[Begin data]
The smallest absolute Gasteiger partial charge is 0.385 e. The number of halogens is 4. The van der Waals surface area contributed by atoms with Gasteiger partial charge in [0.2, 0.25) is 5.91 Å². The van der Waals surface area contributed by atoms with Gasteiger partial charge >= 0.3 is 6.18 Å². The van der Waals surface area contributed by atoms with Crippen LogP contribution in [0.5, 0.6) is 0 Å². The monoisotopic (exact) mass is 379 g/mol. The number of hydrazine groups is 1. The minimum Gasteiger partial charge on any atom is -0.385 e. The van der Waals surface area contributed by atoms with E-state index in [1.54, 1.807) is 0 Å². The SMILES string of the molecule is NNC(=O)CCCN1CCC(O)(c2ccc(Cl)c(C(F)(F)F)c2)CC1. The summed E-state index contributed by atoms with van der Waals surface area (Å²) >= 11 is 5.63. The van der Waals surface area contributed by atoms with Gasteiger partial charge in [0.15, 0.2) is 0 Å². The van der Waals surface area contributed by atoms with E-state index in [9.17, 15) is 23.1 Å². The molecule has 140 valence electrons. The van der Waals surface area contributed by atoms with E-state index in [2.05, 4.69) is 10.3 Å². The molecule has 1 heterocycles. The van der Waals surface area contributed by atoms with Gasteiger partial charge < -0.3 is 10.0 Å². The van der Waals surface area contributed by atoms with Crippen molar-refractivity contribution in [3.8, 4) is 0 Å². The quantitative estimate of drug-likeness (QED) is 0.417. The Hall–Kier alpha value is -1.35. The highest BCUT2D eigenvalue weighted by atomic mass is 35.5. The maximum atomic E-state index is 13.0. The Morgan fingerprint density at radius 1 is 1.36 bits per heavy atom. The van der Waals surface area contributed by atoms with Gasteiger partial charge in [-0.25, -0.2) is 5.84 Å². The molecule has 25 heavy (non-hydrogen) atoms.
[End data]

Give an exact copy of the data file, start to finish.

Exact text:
The smallest absolute Gasteiger partial charge is 0.385 e. The number of halogens is 4. The van der Waals surface area contributed by atoms with Gasteiger partial charge in [0.2, 0.25) is 5.91 Å². The van der Waals surface area contributed by atoms with Gasteiger partial charge >= 0.3 is 6.18 Å². The van der Waals surface area contributed by atoms with Crippen LogP contribution in [0.5, 0.6) is 0 Å². The monoisotopic (exact) mass is 379 g/mol. The number of hydrazine groups is 1. The minimum Gasteiger partial charge on any atom is -0.385 e. The van der Waals surface area contributed by atoms with E-state index in [1.54, 1.807) is 0 Å². The SMILES string of the molecule is NNC(=O)CCCN1CCC(O)(c2ccc(Cl)c(C(F)(F)F)c2)CC1. The summed E-state index contributed by atoms with van der Waals surface area (Å²) >= 11 is 5.63. The van der Waals surface area contributed by atoms with Gasteiger partial charge in [0.15, 0.2) is 0 Å². The van der Waals surface area contributed by atoms with E-state index in [9.17, 15) is 23.1 Å². The molecule has 140 valence electrons. The van der Waals surface area contributed by atoms with E-state index in [2.05, 4.69) is 10.3 Å². The molecule has 1 heterocycles. The van der Waals surface area contributed by atoms with Gasteiger partial charge < -0.3 is 10.0 Å². The van der Waals surface area contributed by atoms with Crippen molar-refractivity contribution in [3.8, 4) is 0 Å². The quantitative estimate of drug-likeness (QED) is 0.417. The Hall–Kier alpha value is -1.35. The highest BCUT2D eigenvalue weighted by atomic mass is 35.5. The maximum atomic E-state index is 13.0. The Morgan fingerprint density at radius 1 is 1.36 bits per heavy atom. The van der Waals surface area contributed by atoms with Gasteiger partial charge in [-0.25, -0.2) is 5.84 Å². The molecule has 25 heavy (non-hydrogen) atoms.